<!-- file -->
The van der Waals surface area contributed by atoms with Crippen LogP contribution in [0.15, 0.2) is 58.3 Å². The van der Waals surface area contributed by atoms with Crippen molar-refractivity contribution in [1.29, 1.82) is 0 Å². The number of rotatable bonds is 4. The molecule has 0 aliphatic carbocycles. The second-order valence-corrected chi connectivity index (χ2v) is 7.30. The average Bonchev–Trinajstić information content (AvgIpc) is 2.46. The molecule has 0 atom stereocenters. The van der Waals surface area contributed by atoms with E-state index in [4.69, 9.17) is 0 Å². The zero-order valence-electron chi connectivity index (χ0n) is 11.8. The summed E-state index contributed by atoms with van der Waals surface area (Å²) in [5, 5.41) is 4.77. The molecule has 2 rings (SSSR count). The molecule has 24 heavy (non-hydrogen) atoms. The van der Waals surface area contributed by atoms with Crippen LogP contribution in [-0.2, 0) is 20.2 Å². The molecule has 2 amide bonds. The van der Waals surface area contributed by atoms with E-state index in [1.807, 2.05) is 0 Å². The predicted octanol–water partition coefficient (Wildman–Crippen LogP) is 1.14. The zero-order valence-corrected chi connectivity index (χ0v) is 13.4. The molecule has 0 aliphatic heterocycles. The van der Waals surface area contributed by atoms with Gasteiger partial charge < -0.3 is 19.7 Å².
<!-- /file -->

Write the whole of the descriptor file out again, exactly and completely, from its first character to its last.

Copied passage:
The van der Waals surface area contributed by atoms with Crippen LogP contribution in [0.15, 0.2) is 58.3 Å². The van der Waals surface area contributed by atoms with Crippen molar-refractivity contribution in [1.29, 1.82) is 0 Å². The number of rotatable bonds is 4. The molecule has 0 aliphatic carbocycles. The second-order valence-corrected chi connectivity index (χ2v) is 7.30. The average Bonchev–Trinajstić information content (AvgIpc) is 2.46. The molecule has 0 atom stereocenters. The van der Waals surface area contributed by atoms with E-state index in [4.69, 9.17) is 0 Å². The zero-order valence-electron chi connectivity index (χ0n) is 11.8. The summed E-state index contributed by atoms with van der Waals surface area (Å²) in [5, 5.41) is 4.77. The molecule has 2 rings (SSSR count). The molecule has 24 heavy (non-hydrogen) atoms. The van der Waals surface area contributed by atoms with Crippen LogP contribution in [-0.2, 0) is 20.2 Å². The molecule has 2 amide bonds. The van der Waals surface area contributed by atoms with E-state index in [1.807, 2.05) is 0 Å². The predicted octanol–water partition coefficient (Wildman–Crippen LogP) is 1.14. The zero-order valence-corrected chi connectivity index (χ0v) is 13.4. The molecule has 0 aliphatic heterocycles. The van der Waals surface area contributed by atoms with Gasteiger partial charge < -0.3 is 19.7 Å².